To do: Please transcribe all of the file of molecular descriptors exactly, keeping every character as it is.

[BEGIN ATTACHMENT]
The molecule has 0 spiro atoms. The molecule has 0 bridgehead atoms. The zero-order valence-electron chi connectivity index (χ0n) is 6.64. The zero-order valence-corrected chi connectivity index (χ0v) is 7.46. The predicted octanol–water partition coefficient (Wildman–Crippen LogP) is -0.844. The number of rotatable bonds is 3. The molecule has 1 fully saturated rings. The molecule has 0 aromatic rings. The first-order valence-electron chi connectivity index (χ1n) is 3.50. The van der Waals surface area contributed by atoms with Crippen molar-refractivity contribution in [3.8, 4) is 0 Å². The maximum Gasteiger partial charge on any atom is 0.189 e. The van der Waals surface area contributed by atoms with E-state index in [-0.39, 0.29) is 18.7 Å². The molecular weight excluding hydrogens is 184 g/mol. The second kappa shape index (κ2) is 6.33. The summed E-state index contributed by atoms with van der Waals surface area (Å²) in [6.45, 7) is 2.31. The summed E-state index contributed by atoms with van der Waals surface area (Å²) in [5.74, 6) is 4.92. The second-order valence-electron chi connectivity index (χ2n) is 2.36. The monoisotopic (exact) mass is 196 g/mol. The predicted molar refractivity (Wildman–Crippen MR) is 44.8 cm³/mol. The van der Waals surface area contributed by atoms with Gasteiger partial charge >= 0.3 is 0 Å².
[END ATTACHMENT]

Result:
The molecule has 0 spiro atoms. The molecule has 0 bridgehead atoms. The zero-order valence-electron chi connectivity index (χ0n) is 6.64. The zero-order valence-corrected chi connectivity index (χ0v) is 7.46. The predicted octanol–water partition coefficient (Wildman–Crippen LogP) is -0.844. The number of rotatable bonds is 3. The molecule has 1 fully saturated rings. The molecule has 0 aromatic rings. The first-order valence-electron chi connectivity index (χ1n) is 3.50. The van der Waals surface area contributed by atoms with Crippen molar-refractivity contribution in [3.8, 4) is 0 Å². The maximum Gasteiger partial charge on any atom is 0.189 e. The van der Waals surface area contributed by atoms with E-state index in [-0.39, 0.29) is 18.7 Å². The molecular weight excluding hydrogens is 184 g/mol. The second kappa shape index (κ2) is 6.33. The summed E-state index contributed by atoms with van der Waals surface area (Å²) in [6.45, 7) is 2.31. The summed E-state index contributed by atoms with van der Waals surface area (Å²) in [5.74, 6) is 4.92. The second-order valence-electron chi connectivity index (χ2n) is 2.36. The monoisotopic (exact) mass is 196 g/mol. The predicted molar refractivity (Wildman–Crippen MR) is 44.8 cm³/mol. The van der Waals surface area contributed by atoms with Gasteiger partial charge >= 0.3 is 0 Å².